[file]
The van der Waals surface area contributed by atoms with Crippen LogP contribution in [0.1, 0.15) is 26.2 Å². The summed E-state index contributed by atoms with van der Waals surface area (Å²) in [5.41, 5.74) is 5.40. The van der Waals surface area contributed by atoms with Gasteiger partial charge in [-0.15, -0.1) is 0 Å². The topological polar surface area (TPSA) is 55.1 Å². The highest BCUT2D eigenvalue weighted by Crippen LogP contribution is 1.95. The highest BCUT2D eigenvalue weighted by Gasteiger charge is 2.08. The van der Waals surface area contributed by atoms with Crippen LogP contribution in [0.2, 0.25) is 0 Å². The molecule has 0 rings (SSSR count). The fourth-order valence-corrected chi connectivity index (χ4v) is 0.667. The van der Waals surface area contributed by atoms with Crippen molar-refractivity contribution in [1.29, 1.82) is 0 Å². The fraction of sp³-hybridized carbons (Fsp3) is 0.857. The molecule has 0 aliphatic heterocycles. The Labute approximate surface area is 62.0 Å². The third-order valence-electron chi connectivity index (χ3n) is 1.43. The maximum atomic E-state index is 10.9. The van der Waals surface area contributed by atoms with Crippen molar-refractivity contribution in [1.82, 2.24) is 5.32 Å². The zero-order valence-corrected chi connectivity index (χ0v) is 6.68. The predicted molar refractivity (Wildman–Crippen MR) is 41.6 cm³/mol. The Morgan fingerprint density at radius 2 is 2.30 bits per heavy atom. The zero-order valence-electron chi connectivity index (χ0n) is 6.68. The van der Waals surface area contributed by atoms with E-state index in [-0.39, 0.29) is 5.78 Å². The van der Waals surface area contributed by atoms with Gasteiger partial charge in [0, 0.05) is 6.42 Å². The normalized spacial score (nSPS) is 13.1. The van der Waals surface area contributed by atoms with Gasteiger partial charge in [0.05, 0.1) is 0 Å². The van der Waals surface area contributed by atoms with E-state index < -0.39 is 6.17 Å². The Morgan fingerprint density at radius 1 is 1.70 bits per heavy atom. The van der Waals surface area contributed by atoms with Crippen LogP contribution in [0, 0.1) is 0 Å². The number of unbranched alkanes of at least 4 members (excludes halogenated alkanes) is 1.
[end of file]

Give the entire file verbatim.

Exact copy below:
The van der Waals surface area contributed by atoms with Crippen LogP contribution in [0.1, 0.15) is 26.2 Å². The summed E-state index contributed by atoms with van der Waals surface area (Å²) in [5.41, 5.74) is 5.40. The van der Waals surface area contributed by atoms with Gasteiger partial charge in [-0.15, -0.1) is 0 Å². The topological polar surface area (TPSA) is 55.1 Å². The highest BCUT2D eigenvalue weighted by Crippen LogP contribution is 1.95. The highest BCUT2D eigenvalue weighted by Gasteiger charge is 2.08. The van der Waals surface area contributed by atoms with Crippen LogP contribution in [0.2, 0.25) is 0 Å². The molecule has 0 rings (SSSR count). The fourth-order valence-corrected chi connectivity index (χ4v) is 0.667. The van der Waals surface area contributed by atoms with Crippen molar-refractivity contribution in [1.29, 1.82) is 0 Å². The fraction of sp³-hybridized carbons (Fsp3) is 0.857. The molecule has 0 aliphatic heterocycles. The Labute approximate surface area is 62.0 Å². The third-order valence-electron chi connectivity index (χ3n) is 1.43. The maximum atomic E-state index is 10.9. The van der Waals surface area contributed by atoms with Crippen molar-refractivity contribution in [1.82, 2.24) is 5.32 Å². The zero-order valence-corrected chi connectivity index (χ0v) is 6.68. The predicted molar refractivity (Wildman–Crippen MR) is 41.6 cm³/mol. The Morgan fingerprint density at radius 2 is 2.30 bits per heavy atom. The zero-order valence-electron chi connectivity index (χ0n) is 6.68. The van der Waals surface area contributed by atoms with E-state index in [-0.39, 0.29) is 5.78 Å². The van der Waals surface area contributed by atoms with Gasteiger partial charge in [0, 0.05) is 6.42 Å². The normalized spacial score (nSPS) is 13.1. The van der Waals surface area contributed by atoms with Gasteiger partial charge in [0.05, 0.1) is 0 Å². The van der Waals surface area contributed by atoms with E-state index < -0.39 is 6.17 Å². The Morgan fingerprint density at radius 1 is 1.70 bits per heavy atom. The van der Waals surface area contributed by atoms with Crippen LogP contribution in [0, 0.1) is 0 Å². The number of unbranched alkanes of at least 4 members (excludes halogenated alkanes) is 1.